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Electromyographic Comparison of an Abdominal Rise on a Ball with a Traditional Crunch

Faculty of Sport, University of Ljubljana, 1000 Ljubljana, Slovenia
Author to whom correspondence should be addressed.
Sensors 2022, 22(5), 1979;
Submission received: 23 January 2022 / Revised: 20 February 2022 / Accepted: 1 March 2022 / Published: 3 March 2022
(This article belongs to the Special Issue Sensor-Based Measurement of Human Motor Performance)


We propose a new exercise, the abdominal rise on the ball, to replace the traditional crunch in exercise programs. The aim of this study is to compare the activity of the abdominal muscles when performing an ARB with the same activity when performing a traditional crunch. Twenty healthy adults participated in the study. Surface electromyography (EMG) was recorded from the upper and lower rectus abdominis (URA, LRA), internal oblique (IO), external oblique (EO), transversus abdominis (TrA), and erector spinae (ES). EMG values were normalized to maximal voluntary isometric contraction. A paired t-test, nonparametric Wilcoxon test and correlation coefficient were used for statistical analysis. The normalized EMG values of EO, TrA and ES, were statistically significantly higher during the abdominal rise on the ball compared to the traditional crunch, while URA, LRA and IO were significantly lower during the abdominal rise on the ball compared to the traditional crunch. TrA, EO and IO are sufficiently activated during an abdominal rise on a ball, so the exercise could be deemed effective for strengthening these muscles.

1. Introduction

The strengthening of the abdominal muscles is used in many exercise programs to improve core stability, reduce lower back pain, improve posture, and enhance athletic performance. In the literature, the most commonly used exercise is a TC, in which the legs are bent 90 degrees at the knees and 45 degrees at the hips. During the exercise, the torso bends up to 30 degrees. The differences between the exercise variations are mainly in the position of the arms, which can be behind the head, crossed on the chest, stretched along the torso or placed on the thighs. In the TC exercise, the arm position acts as a load. Electromyography (EMG) studies have shown that a TC primarily activates the rectus abdominis muscle, with the external oblique muscle (EO) and internal oblique muscles (IO) acting as synergists [1,2,3,4,5], with little activation of the transversus abdominis muscle (TrA). During a TC, the spine is flexed and extended, causing relatively high local pressure on the vertebrae and intervertebral discs [2]. In addition, the walls of the intervertebral discs can be damaged by repeated flexion [6]. The latter is especially true if the damaged walls of the discs are not given sufficient time to regenerate [7]. Due to the activation and consequent strengthening of the RA muscle in a TC exercise, this exercise is important if we want to improve the stabilization of the core in the sagittal plane. Core stability in the sagittal plane is only one part of the core stability needed in our daily activities. Therefore, the TC cannot satisfactorily improve core stability in multiple planes [8,9].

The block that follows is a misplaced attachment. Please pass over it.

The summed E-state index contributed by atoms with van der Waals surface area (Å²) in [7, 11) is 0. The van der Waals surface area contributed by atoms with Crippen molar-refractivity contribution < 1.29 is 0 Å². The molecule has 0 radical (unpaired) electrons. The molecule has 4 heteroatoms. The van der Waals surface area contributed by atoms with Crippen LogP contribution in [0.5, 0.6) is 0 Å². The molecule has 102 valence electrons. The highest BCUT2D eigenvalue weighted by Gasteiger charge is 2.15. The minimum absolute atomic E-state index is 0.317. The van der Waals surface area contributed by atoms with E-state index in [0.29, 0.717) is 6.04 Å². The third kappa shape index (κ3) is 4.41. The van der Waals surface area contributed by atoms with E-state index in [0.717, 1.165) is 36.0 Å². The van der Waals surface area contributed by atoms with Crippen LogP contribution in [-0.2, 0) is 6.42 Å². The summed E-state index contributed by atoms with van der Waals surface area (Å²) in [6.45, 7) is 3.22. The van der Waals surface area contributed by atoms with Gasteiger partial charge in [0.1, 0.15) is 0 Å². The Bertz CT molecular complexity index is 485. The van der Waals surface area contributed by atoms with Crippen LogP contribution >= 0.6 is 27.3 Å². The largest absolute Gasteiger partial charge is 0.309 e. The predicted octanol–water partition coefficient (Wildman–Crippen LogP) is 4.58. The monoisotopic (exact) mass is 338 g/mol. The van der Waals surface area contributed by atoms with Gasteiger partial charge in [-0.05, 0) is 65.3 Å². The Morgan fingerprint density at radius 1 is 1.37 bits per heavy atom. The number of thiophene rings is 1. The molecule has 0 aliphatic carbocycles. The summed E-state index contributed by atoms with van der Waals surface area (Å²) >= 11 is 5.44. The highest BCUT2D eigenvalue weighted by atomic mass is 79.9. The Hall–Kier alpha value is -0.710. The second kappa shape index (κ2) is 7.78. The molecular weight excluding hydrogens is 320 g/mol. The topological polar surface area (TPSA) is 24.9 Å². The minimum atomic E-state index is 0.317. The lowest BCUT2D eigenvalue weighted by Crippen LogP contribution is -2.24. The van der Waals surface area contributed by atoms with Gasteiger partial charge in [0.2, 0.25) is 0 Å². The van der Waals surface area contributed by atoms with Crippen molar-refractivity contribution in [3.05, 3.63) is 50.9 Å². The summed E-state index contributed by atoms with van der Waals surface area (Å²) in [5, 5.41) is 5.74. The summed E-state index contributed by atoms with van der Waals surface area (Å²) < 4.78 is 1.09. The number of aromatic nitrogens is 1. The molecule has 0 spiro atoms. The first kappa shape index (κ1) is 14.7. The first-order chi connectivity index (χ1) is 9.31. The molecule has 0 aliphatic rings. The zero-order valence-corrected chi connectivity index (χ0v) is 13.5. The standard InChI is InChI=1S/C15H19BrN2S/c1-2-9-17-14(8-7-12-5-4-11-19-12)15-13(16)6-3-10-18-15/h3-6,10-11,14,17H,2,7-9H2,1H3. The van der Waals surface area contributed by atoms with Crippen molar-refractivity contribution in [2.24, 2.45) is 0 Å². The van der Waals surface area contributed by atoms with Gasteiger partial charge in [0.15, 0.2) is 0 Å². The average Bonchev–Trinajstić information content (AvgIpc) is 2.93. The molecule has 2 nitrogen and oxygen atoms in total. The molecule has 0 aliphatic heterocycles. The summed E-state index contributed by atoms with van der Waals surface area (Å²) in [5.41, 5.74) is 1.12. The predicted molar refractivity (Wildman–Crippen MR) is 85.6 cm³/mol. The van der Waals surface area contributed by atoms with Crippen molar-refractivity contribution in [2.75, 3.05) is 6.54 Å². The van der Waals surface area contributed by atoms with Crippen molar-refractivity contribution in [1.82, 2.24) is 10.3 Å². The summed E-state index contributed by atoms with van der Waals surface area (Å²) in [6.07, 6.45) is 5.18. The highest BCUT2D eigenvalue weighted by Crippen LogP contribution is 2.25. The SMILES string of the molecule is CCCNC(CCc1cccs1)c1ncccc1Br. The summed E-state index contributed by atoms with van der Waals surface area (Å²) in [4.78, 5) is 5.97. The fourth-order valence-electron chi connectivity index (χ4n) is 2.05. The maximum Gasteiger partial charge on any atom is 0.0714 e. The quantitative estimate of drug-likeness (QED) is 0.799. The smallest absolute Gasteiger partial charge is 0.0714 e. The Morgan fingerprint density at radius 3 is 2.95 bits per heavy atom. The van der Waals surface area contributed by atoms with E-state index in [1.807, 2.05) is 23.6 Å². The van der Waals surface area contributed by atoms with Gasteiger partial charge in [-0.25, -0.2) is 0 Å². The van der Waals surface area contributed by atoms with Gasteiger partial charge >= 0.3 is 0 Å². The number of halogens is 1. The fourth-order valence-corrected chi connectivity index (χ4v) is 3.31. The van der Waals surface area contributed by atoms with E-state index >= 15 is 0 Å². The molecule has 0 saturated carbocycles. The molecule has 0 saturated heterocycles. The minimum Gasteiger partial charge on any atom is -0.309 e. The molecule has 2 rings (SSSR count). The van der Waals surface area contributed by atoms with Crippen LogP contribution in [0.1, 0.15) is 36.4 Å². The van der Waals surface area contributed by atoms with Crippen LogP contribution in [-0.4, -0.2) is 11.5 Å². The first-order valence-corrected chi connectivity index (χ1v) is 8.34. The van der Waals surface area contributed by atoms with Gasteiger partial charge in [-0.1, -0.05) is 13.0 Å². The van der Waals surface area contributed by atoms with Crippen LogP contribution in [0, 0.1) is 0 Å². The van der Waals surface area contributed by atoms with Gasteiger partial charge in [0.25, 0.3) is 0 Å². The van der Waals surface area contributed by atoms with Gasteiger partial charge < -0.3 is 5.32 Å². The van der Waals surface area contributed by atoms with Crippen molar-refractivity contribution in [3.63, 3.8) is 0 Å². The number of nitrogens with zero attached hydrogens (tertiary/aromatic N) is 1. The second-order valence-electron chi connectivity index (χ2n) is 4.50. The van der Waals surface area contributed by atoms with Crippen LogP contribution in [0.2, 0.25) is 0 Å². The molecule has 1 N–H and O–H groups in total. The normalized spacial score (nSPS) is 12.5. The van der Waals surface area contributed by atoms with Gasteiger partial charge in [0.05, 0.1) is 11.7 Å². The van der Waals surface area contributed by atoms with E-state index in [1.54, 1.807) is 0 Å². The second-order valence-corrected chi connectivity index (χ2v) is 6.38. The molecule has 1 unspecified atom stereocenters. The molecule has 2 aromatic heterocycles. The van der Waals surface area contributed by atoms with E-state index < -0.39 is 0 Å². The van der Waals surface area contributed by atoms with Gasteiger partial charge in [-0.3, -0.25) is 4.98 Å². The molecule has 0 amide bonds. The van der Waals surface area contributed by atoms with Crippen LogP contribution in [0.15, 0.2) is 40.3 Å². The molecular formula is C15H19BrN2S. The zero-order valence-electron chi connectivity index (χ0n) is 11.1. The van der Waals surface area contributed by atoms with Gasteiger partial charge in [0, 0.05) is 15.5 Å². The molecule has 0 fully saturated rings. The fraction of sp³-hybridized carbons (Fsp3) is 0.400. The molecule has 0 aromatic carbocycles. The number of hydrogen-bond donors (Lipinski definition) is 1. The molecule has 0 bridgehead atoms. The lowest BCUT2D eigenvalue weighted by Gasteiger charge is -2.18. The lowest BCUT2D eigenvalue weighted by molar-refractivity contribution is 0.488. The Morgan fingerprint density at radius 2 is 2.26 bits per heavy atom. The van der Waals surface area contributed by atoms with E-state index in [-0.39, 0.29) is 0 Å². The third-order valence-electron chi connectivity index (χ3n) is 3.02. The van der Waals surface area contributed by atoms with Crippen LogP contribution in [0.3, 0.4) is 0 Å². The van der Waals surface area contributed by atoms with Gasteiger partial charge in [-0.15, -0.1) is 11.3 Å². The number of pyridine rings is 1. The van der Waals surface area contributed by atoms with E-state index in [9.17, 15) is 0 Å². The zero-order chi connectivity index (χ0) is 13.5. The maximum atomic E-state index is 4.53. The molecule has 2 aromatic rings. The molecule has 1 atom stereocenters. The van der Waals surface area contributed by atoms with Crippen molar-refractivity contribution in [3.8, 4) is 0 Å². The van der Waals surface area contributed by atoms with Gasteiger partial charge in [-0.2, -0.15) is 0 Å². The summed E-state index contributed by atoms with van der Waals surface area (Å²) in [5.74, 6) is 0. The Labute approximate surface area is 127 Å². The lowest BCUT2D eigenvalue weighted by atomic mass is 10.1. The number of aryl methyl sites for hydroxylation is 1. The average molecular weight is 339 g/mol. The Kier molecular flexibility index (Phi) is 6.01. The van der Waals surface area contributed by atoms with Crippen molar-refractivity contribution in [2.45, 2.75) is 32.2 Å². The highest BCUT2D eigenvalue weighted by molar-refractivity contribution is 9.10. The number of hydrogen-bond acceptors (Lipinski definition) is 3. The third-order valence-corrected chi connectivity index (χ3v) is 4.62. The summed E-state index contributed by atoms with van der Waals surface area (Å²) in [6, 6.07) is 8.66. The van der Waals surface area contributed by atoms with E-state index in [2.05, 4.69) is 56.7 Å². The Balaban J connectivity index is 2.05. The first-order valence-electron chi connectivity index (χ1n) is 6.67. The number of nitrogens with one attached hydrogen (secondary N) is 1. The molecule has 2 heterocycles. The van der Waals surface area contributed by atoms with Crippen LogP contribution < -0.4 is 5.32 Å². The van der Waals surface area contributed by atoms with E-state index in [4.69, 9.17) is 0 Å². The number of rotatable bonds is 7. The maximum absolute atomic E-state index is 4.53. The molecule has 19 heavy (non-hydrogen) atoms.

Spinal stability can be improved by intra-abdominal pressure (IAP) [10,11,12]. IAP can also reduce spinal loading [13]. Activation of the transversus abdominis muscle has been associated with IAP [14]. However, the study on the activation of the abdominal muscle during the common modifications of TC showed that TC may not be suitable as a strength-training exercise for this muscle due to the low activation level of the TrA [15]. In addition, IAP decreases during a TC as it counteracts trunk flexion [16].